Portland Head Light
History and museums
Portland Head Light is an historic lighthouse in Cape Elizabeth, Maine. The light station sits on a head of land at the entrance of the primary shipping channel into Portland Harbor, which is within Casco Bay in the Gulf of Maine. Completed in 1791, it is the oldest lighthouse in the state of Maine. The light station is automated, and the tower, beacon, and foghorn are maintained by the United States Coast Guard, while the former lighthouse keepers' house is a maritime museum within Fort Williams Park.
Construction began in 1787 at the directive of George Washington, and was completed on January 10, 1791. Whale oil lamps were originally used for illumination. In 1855, following formation of the Lighthouse Board, a fourth-order Fresnel lens was installed; that lens was replaced by a second-order Fresnel lens, which was replaced later by an aero beacon in 1958. That lens was updated with an DCB-224 aero beacon in 1991.
In 1787, while Maine was still part of the state of Massachusetts, George Washington engaged two masons from the town of Portland, Jonathan Bryant and John Nichols, and instructed them to take charge of the construction of a lighthouse on Portland Head. Washington reminded them that the early government was poor, and said that the materials used to build the lighthouse should be taken from the fields and shores, which could be handled nicely when hauled by oxen on a drag. The original plans called for the tower to be 58 feet tall. When the masons completed this task they climbed to the top of the tower and realized that it would not be visible beyond the headlands to the south, so it was raised approximately 20 feet.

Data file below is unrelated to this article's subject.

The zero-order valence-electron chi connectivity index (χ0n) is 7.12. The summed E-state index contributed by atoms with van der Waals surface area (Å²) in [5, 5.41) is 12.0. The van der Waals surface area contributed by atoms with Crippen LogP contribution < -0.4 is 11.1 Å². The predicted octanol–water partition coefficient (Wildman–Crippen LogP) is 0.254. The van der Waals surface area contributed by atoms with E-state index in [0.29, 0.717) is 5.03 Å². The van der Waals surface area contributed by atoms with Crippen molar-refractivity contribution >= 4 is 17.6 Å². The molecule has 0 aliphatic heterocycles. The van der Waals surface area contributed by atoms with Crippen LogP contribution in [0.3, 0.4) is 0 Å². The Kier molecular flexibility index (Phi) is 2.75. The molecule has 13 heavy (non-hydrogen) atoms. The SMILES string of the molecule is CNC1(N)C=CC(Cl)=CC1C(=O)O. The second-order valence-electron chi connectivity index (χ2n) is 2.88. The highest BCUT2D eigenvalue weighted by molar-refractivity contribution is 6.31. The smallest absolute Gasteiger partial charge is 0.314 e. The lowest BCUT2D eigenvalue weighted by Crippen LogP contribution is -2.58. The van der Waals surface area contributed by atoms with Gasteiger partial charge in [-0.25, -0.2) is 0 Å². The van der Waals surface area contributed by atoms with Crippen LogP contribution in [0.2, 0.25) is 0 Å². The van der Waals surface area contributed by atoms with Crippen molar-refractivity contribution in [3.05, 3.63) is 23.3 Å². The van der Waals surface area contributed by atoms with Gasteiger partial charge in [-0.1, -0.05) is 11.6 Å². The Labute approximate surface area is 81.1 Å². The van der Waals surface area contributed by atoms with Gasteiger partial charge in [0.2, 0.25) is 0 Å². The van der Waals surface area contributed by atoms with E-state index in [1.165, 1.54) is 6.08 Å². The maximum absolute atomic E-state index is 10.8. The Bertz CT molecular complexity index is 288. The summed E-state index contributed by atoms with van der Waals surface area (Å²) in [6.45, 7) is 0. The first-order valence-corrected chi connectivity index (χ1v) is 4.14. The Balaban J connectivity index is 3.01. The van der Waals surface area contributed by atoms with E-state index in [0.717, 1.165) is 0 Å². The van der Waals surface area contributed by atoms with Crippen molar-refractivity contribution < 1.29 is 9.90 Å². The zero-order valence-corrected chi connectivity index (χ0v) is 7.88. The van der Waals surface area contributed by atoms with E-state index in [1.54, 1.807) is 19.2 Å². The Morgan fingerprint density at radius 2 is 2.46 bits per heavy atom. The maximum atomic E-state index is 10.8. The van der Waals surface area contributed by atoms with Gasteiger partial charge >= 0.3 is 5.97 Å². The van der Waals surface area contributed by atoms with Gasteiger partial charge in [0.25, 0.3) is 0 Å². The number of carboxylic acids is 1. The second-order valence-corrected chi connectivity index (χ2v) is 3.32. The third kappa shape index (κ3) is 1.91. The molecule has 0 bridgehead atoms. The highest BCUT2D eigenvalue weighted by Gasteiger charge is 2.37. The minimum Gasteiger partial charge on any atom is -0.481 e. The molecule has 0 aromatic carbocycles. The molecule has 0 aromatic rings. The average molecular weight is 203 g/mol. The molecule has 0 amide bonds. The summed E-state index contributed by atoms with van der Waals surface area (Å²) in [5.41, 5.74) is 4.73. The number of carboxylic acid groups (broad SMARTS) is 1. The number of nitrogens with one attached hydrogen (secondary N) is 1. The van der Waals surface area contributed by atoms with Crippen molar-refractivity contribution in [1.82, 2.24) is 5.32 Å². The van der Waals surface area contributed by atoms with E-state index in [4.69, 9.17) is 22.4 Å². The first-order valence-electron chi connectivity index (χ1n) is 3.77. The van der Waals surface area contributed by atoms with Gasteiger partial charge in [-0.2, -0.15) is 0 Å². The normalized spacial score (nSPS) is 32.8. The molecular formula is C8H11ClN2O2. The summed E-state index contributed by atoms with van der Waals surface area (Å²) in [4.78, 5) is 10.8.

The tower was built of rubblestone, and Washington gave the masons four years to build it. While it was under construction in 1789, the federal government was being formed and for a while it looked as though the lighthouse would not be finished. Following passage of their ninth law, the first congress made an appropriation and authorized the Secretary of the Treasury, Alexander Hamilton, to inform the mechanics that they could go on with the completion of the tower. On August 10, 1790, the second session of congress appropriated a sum not to exceed $1500, and under the direction of the President, “to cause the said lighthouse to be finished and completed accordingly.” The tower was completed during 1790 and first lit January 10, 1791.
During the American Civil War, raids on shipping in and out of Portland Harbor became commonplace, and because of the necessity for ships at sea to sight Portland Head Light as soon as possible, the tower was raised twenty feet. The current keepers' house was built in 1891. When Halfway Rock Light was built, Portland Head Light was considered less important and in 1883 the tower was shortened 20 feet (6.1 m) and a weaker fourth-order Fresnel lens was added. The former height and second-order Fresnel lens was restored in 1885 following mariners' complaints.
The station has changed little except for the rebuilding of the whistle house in 1975 due to it being badly damaged in a storm. Today, Portland Head Light stands 80 feet (24 m) above ground and 101 feet (31 m) above water, its white conical tower being connected with a dwelling. The DCB 224 airport style aerobeacon is visible for 24 nautical miles (44 km; 28 mi). The 400 watt metal halide lamp is rated for 20,000 hours and produces 36,000 lumens of light at 200,000 candlepower. The grounds, and keeper's house are owned by the town of Cape Elizabeth, while the beacon, and fog signal are owned and maintained by the U.S. Coast Guard as a current aid to navigation. It was added to the National Register of Historic Places as Portland Head light (sic) on April 24, 1973, reference number 73000121.